He was born in York, Pennsylvania. He was a soldier and then a major in the American Provisional Army during the American Revolutionary War. He would later be promoted to Brigadier General in the Pennsylvania militia. His surveying experience was sufficient for him to work in many state surveys. He was soon appointed to study navigation of the Susquehanna and Schuylkill rivers. He served as Lycoming County, Pennsylvania associate judge for three years. However his lifelong dream and greatest service was to the cultivation and science of American grapes.
He created a 200-acre (0.81 km2) farm and nursery at Georgetown, Washington, D.C. which was partly on the present day site of the Bureau of Standards. He was one of the first to urge the U.S. federal government to support research institutions, agricultural one in particular, an endeavor which would qualify as a successful 90 years later. Later he grew an experimental farm, after an unsuccessful similar proposal offered to the federal government was refused. He received valuable assistance in his field via his correspondence with Thomas Jefferson and an earlier acquaintance, Dr. Joseph Priestley. He excelled in American viticulture and wine making. He first grew several European and American varieties. However he would later restrict grape and wine production to native varieties, looking to improve them, an idea he shared with Thomas Jefferson. Current popular production and consumption of Catawba grapes owes itself to his earlier pioneering propagation, cultivation and distribution of the variety. He married Margaret Adlum, a cousin, in 1813 and had two daughters. In memorial to his work, the climbing plant, Adlumia, was named in his honor. He died at "The Vineyard" near Georgetown, Washington, D.C.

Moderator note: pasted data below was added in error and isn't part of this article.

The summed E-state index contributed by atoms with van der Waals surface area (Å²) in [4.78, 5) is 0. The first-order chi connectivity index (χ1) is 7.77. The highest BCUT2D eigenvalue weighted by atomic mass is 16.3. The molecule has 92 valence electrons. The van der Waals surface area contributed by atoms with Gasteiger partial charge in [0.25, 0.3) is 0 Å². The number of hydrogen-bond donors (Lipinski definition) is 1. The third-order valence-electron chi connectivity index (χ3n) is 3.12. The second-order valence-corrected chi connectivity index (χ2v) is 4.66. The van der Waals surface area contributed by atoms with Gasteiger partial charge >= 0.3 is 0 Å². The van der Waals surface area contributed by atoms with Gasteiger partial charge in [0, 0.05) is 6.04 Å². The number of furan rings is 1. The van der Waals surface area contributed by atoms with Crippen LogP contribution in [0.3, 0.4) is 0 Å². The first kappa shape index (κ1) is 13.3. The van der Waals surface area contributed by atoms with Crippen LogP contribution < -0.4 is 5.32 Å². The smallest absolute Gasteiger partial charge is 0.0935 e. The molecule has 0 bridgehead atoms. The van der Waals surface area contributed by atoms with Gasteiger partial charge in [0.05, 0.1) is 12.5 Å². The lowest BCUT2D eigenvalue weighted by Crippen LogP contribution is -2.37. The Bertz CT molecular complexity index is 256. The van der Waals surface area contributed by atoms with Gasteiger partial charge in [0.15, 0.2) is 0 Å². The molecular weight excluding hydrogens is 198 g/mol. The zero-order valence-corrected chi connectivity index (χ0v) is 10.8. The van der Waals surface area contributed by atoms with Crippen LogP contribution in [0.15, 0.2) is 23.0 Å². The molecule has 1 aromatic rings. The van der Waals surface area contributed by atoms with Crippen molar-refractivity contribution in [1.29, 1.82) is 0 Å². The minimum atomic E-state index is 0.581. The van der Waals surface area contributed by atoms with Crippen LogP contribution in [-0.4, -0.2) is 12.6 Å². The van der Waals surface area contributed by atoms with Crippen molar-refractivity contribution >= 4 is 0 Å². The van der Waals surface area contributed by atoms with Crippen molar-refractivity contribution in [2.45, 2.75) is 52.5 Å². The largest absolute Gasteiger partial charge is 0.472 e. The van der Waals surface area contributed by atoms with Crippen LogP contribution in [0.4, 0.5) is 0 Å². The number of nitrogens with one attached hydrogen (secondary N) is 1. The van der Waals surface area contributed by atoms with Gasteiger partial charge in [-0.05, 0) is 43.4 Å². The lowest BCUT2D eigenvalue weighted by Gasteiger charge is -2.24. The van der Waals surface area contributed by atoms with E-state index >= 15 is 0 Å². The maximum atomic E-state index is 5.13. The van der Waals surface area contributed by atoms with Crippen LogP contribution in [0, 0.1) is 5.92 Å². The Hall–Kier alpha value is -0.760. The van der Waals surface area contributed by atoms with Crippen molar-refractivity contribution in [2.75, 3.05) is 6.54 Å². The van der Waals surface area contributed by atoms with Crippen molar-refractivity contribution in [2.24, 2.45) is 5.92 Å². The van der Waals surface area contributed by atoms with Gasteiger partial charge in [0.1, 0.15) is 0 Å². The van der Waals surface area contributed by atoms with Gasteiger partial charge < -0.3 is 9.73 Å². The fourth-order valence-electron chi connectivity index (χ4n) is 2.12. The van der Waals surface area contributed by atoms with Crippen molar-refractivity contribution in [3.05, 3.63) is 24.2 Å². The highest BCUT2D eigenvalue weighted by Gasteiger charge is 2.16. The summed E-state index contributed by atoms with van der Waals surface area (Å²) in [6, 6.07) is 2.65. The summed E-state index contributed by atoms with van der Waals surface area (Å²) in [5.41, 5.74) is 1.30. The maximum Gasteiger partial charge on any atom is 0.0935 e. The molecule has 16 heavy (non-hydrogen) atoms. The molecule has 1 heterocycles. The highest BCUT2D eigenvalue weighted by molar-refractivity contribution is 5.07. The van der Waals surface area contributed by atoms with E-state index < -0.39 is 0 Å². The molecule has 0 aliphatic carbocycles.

The Williamsburg Winery in Williamsburg, VA, sells a John Adlum Chardonnay, named specifically after Adlum.
- A Memoir on the Cultivation of the Vine in America and the Best Mode of Making Wine. 1823.
- A Memoir on the Cultivation of the Vine in America and the Best Mode of Making Wine. Enlarged ed. 1828.
- Adlum on Making Wine. 1826.
- Johnson, Allen, ed. Dictionary of American Biography. New York:Charles Scribner's Sons, 1936.